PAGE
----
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Hdl Handle:
http://hdl.handle.net/2436/609606
Title:
Deflowered Revolution: An Ethical Examination of Neo-Liberal Tactics of Pacification
Authors:
Altintzoglou, Evripidis
Abstract:
During the last two decades we have become familiar with new forms of protest. These new types of protest direct their discontent towards the system in ways that involve the general public, trying to affect change by spreading the feeling of discontent so that governments succumb to wider pressure. These forms of protest are radically different from a strike at a factory or a mine in that they do not affect only those immediately involved – e.g. the owner of a business or multinational companies and government bodies. To a certain extent radical forms of protest such as rioting and looting share this principle. More recently, the Tottenham riots (London, UK) led to widespread looting of retail stores and were heavily criticized for being driven by consumerist desire. This was the view propagated by the media, government officials and surprisingly by leading voices of the left (Bauman, Žižek, Hall). Although we should not be hasty in dismissing looting, we should question the nature of the tactics of any forms of protest that allow themselves to become suspiciously linked with consumerist desire. This is so, because the claim that a desire for goods is the overriding determining factor here aims precisely at deflating the political significance of these riots. By employing Alain Badiou’s model of Ethics we are in a position to deal with the root of the problem: what allows for riots that involve looting to be susceptible to the Evils (privations) posed by the accusations of being associated with consumerist desire? What does a public unrest of this nature need in order to avoid ideological demeaning (accusations of consumerist desire) and sustain their fidelity to revolutionary Truth?
Citation:
In: Euripides Altintzoglou and Martin Fredriksson (eds), Revolt & Revolution: The Protester in the 21st Century,
Publisher:
Inter-Disciplinary Press
Issue Date:
2016
URI:
http://hdl.handle.net/2436/609606
Additional Links:
http://www.interdisciplinarypress.net/product/revolt-and-revolution-the-protester-in-the-21st-century/
Type:
Book chapter
Language:
en
Appears in Collections:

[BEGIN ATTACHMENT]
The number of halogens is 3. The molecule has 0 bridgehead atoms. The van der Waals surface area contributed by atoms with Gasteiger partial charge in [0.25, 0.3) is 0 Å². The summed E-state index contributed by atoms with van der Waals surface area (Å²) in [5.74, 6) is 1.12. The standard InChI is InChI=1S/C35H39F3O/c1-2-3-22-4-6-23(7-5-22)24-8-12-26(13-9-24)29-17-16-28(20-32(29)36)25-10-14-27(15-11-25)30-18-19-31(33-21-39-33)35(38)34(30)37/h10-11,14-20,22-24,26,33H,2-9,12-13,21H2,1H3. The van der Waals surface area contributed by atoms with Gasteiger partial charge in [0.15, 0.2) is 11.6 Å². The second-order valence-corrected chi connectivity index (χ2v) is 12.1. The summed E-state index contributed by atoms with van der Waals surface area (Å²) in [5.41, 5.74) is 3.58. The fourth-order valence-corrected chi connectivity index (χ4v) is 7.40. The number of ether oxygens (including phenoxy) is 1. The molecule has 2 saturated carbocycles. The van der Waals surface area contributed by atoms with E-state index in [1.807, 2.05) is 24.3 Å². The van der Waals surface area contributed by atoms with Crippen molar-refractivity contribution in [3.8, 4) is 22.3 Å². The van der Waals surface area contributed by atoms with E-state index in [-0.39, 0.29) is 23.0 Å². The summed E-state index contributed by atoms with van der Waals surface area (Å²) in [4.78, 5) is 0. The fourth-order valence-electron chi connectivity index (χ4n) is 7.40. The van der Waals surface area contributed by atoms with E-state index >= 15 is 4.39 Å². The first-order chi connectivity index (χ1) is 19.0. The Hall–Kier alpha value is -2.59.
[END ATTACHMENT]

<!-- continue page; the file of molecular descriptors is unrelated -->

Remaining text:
Art Practice and Critical Theory

Full metadata record

DC FieldValue Language
dc.contributor.authorAltintzoglou, Evripidisen
dc.date.accessioned2016-05-18T14:25:48Zen
dc.date.available2016-05-18T14:25:48Zen
dc.date.issued2016en
dc.identifier.citationIn: Euripides Altintzoglou and Martin Fredriksson (eds), Revolt & Revolution: The Protester in the 21st Century,en
dc.identifier.urihttp://hdl.handle.net/2436/609606en
dc.description.abstractDuring the last two decades we have become familiar with new forms of protest. These new types of protest direct their discontent towards the system in ways that involve the general public, trying to affect change by spreading the feeling of discontent so that governments succumb to wider pressure. These forms of protest are radically different from a strike at a factory or a mine in that they do not affect only those immediately involved – e.g. the owner of a business or multinational companies and government bodies. To a certain extent radical forms of protest such as rioting and looting share this principle. More recently, the Tottenham riots (London, UK) led to widespread looting of retail stores and were heavily criticized for being driven by consumerist desire. This was the view propagated by the media, government officials and surprisingly by leading voices of the left (Bauman, Žižek, Hall). Although we should not be hasty in dismissing looting, we should question the nature of the tactics of any forms of protest that allow themselves to become suspiciously linked with consumerist desire. This is so, because the claim that a desire for goods is the overriding determining factor here aims precisely at deflating the political significance of these riots. By employing Alain Badiou’s model of Ethics we are in a position to deal with the root of the problem: what allows for riots that involve looting to be susceptible to the Evils (privations) posed by the accusations of being associated with consumerist desire? What does a public unrest of this nature need in order to avoid ideological demeaning (accusations of consumerist desire) and sustain their fidelity to revolutionary Truth?en
dc.language.isoenen
dc.publisherInter-Disciplinary Pressen
dc.relation.urlhttp://www.interdisciplinarypress.net/product/revolt-and-revolution-the-protester-in-the-21st-century/en
dc.subjectProtesten
dc.subjectrioten
dc.subjectrevolten
dc.subjectlootingen
dc.subjectBadiouen
dc.subjectBaumanen
dc.subjectethicsen
dc.subjecttruthen
dc.subjectŽižeken
dc.subjectHallen
dc.subjectTottenham Riotsen
dc.titleDeflowered Revolution: An Ethical Examination of Neo-Liberal Tactics of Pacificationen
dc.typeBook chapteren
dc.identifier.orcid0000-0003-3091-771Xen
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